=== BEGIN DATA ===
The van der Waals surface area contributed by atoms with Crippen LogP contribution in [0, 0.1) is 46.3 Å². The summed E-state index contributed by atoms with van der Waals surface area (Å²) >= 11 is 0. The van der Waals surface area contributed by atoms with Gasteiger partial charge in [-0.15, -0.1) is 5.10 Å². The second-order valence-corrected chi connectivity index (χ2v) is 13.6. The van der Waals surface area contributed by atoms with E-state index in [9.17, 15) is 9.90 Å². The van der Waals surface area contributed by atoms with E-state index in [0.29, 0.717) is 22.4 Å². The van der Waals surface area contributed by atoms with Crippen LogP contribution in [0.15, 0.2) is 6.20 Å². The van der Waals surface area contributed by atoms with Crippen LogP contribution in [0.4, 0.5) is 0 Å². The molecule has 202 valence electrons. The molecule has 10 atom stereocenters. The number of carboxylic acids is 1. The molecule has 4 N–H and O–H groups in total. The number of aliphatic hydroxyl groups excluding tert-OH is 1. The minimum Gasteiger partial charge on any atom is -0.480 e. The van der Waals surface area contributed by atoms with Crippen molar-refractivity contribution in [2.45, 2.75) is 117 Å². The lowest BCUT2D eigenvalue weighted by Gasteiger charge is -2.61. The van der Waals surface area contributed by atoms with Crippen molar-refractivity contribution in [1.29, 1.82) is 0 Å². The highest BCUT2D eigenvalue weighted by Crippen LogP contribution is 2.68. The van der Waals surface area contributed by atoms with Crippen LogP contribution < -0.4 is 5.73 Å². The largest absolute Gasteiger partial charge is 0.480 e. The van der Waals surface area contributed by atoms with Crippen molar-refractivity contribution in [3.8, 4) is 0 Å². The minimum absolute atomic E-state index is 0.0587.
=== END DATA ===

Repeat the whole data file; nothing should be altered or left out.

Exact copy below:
The van der Waals surface area contributed by atoms with Crippen LogP contribution in [0, 0.1) is 46.3 Å². The summed E-state index contributed by atoms with van der Waals surface area (Å²) >= 11 is 0. The van der Waals surface area contributed by atoms with Gasteiger partial charge in [-0.15, -0.1) is 5.10 Å². The second-order valence-corrected chi connectivity index (χ2v) is 13.6. The van der Waals surface area contributed by atoms with E-state index in [9.17, 15) is 9.90 Å². The van der Waals surface area contributed by atoms with E-state index in [0.29, 0.717) is 22.4 Å². The van der Waals surface area contributed by atoms with Crippen LogP contribution in [0.15, 0.2) is 6.20 Å². The van der Waals surface area contributed by atoms with Crippen LogP contribution in [0.4, 0.5) is 0 Å². The molecule has 202 valence electrons. The molecule has 10 atom stereocenters. The number of carboxylic acids is 1. The molecule has 4 N–H and O–H groups in total. The number of aliphatic hydroxyl groups excluding tert-OH is 1. The minimum Gasteiger partial charge on any atom is -0.480 e. The van der Waals surface area contributed by atoms with Crippen molar-refractivity contribution in [2.45, 2.75) is 117 Å². The lowest BCUT2D eigenvalue weighted by Gasteiger charge is -2.61. The van der Waals surface area contributed by atoms with Crippen molar-refractivity contribution in [1.29, 1.82) is 0 Å². The highest BCUT2D eigenvalue weighted by Crippen LogP contribution is 2.68. The van der Waals surface area contributed by atoms with Crippen LogP contribution < -0.4 is 5.73 Å². The largest absolute Gasteiger partial charge is 0.480 e. The van der Waals surface area contributed by atoms with Crippen molar-refractivity contribution in [3.8, 4) is 0 Å². The minimum absolute atomic E-state index is 0.0587.